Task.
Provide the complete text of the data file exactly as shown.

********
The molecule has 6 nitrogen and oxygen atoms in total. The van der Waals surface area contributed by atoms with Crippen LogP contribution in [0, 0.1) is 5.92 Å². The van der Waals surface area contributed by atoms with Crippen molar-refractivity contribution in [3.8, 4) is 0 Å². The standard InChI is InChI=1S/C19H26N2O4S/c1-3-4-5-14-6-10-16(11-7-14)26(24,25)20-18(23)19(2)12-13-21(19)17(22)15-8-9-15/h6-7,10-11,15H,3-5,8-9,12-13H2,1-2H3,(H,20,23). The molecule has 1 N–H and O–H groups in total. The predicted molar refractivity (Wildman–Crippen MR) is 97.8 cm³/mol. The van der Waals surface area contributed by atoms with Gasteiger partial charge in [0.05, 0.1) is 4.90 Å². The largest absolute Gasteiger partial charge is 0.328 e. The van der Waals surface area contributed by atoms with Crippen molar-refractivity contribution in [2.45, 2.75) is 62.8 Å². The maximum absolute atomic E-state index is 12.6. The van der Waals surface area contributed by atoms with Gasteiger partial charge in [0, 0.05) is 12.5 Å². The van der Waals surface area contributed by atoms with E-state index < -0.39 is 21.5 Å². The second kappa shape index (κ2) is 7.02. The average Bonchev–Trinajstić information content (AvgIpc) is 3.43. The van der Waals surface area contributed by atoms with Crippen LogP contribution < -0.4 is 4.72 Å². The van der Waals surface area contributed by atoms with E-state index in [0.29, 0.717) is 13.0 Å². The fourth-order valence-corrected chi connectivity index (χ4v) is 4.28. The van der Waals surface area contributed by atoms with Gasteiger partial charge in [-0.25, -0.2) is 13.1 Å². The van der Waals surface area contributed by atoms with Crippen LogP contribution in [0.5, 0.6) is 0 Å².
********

The molecule has 6 nitrogen and oxygen atoms in total. The van der Waals surface area contributed by atoms with Crippen LogP contribution in [0, 0.1) is 5.92 Å². The van der Waals surface area contributed by atoms with Crippen molar-refractivity contribution in [3.8, 4) is 0 Å². The standard InChI is InChI=1S/C19H26N2O4S/c1-3-4-5-14-6-10-16(11-7-14)26(24,25)20-18(23)19(2)12-13-21(19)17(22)15-8-9-15/h6-7,10-11,15H,3-5,8-9,12-13H2,1-2H3,(H,20,23). The molecule has 1 N–H and O–H groups in total. The predicted molar refractivity (Wildman–Crippen MR) is 97.8 cm³/mol. The van der Waals surface area contributed by atoms with Gasteiger partial charge in [0.05, 0.1) is 4.90 Å². The largest absolute Gasteiger partial charge is 0.328 e. The van der Waals surface area contributed by atoms with Crippen molar-refractivity contribution in [2.45, 2.75) is 62.8 Å². The maximum absolute atomic E-state index is 12.6. The van der Waals surface area contributed by atoms with Gasteiger partial charge in [0, 0.05) is 12.5 Å². The van der Waals surface area contributed by atoms with E-state index < -0.39 is 21.5 Å². The second kappa shape index (κ2) is 7.02. The average Bonchev–Trinajstić information content (AvgIpc) is 3.43. The van der Waals surface area contributed by atoms with Crippen LogP contribution < -0.4 is 4.72 Å². The van der Waals surface area contributed by atoms with E-state index in [0.29, 0.717) is 13.0 Å². The fourth-order valence-corrected chi connectivity index (χ4v) is 4.28. The van der Waals surface area contributed by atoms with Gasteiger partial charge in [-0.25, -0.2) is 13.1 Å². The van der Waals surface area contributed by atoms with Crippen LogP contribution in [0.5, 0.6) is 0 Å².